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Creating a Business Case for Change

By Ricky Smith CMRP, CMRT, President – World Class Maintenance

August 2023

One of the major areas of focus in the industry today is improving equipment reliability. Why? To ensure that production is always available to meet the demand of the marketplace. One of the worst nightmares for any company, and those who manage it, is having a demand for a product but not being able to supply it because of equipment failure. Certainly, this scenario will reduce company profitability and could ultimately put a company out of business.

For some firms, poor reliability and its impact on production are far more serious than for others. For those that operate on a continuous basis - they run 24 hours per day, seven days per week - there is no room for unplanned shutdowns of the production equipment; any loss of production is often difficult, or even impossible, to make up. For others that do not operate in a 24/7 mode, recovery can be easier, but nevertheless, time-consuming and expensive, reducing profits.

Many programs available in the industry are designed to help businesses improve reliability. They are identified in trade literature, promoted at conferences and over the web, and quite often they are in place within the plants in your own company. Most of these programs are “hard skill” programs. They deal with the application of resources and resource skills in the performance of a specific task aimed at reliability improvement.

For example, to improve “Preventive Maintenance”:

Train your workforce in preventive maintenance skills, purchase the necessary equipment, and roll out a PM program accompanied by corporate publicity, presentations of what you expect to accomplish, and other forms of hype to get buy-in from those who need to execute it. Also, post a PM Scorecard along with defining Roles and Responsibilities.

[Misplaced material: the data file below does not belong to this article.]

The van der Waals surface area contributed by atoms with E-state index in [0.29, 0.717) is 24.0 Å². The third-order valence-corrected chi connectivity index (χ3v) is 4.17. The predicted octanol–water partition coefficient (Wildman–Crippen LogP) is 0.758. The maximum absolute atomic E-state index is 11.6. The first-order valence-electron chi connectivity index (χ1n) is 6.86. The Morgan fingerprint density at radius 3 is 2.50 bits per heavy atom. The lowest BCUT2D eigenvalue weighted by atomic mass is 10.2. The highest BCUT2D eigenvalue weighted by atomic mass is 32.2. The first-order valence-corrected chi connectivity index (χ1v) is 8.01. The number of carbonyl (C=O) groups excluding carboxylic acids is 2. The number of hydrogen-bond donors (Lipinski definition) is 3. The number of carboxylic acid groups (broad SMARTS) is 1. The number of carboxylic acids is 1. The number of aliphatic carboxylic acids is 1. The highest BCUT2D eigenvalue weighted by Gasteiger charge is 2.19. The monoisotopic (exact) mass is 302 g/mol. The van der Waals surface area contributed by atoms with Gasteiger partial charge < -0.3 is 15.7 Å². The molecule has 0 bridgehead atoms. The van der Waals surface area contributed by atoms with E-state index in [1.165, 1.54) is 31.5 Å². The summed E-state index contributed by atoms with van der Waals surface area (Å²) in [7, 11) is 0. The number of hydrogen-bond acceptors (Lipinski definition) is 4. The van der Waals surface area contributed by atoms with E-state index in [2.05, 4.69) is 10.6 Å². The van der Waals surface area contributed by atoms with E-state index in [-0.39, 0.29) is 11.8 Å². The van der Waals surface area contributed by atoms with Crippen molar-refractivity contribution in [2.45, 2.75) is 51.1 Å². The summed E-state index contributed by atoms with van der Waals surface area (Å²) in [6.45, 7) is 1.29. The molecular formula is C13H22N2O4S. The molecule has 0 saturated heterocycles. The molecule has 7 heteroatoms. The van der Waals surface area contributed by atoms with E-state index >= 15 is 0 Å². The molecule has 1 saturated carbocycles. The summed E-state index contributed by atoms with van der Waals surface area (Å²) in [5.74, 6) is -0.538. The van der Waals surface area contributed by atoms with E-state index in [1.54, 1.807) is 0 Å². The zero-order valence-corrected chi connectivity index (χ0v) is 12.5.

Then you congratulate your team for a job well done and move on to the next project. Often at this juncture, something very significant happens. The program you delivered starts strongly, but immediately things begin to go wrong. The work crews assigned to preventive maintenance get diverted to other plant priorities; although promises are made to return them to their original PM assignments, this never seems to happen.

Equipment scheduled to be out of service for preventive maintenance can’t be shut down due to the requirements of the production department; although promises are made to take the equipment off-line later, this never seems to happen.

Finally, the various key members of management who were active advocates and supporters at the outset are the very ones who permit the program interruptions, diminish its intent, and reduce the potential value. Often, these people do make attempts to get the program back on track, but these attempts are half-hearted.

Although nothing is openly said, the organization recognizes what is important, and often this is not the preventive maintenance program. (Steve Thomas simplifies the demise of the preventive maintenance program in an example.) Yet this is exactly as it happens, although much more subtle.

In the end, the result is the same. Six months after the triumphant rollout of the program, it is gone. The operational status quo has returned and, if you look at the business process, you may not even be able to ascertain that a preventive maintenance program ever existed at all.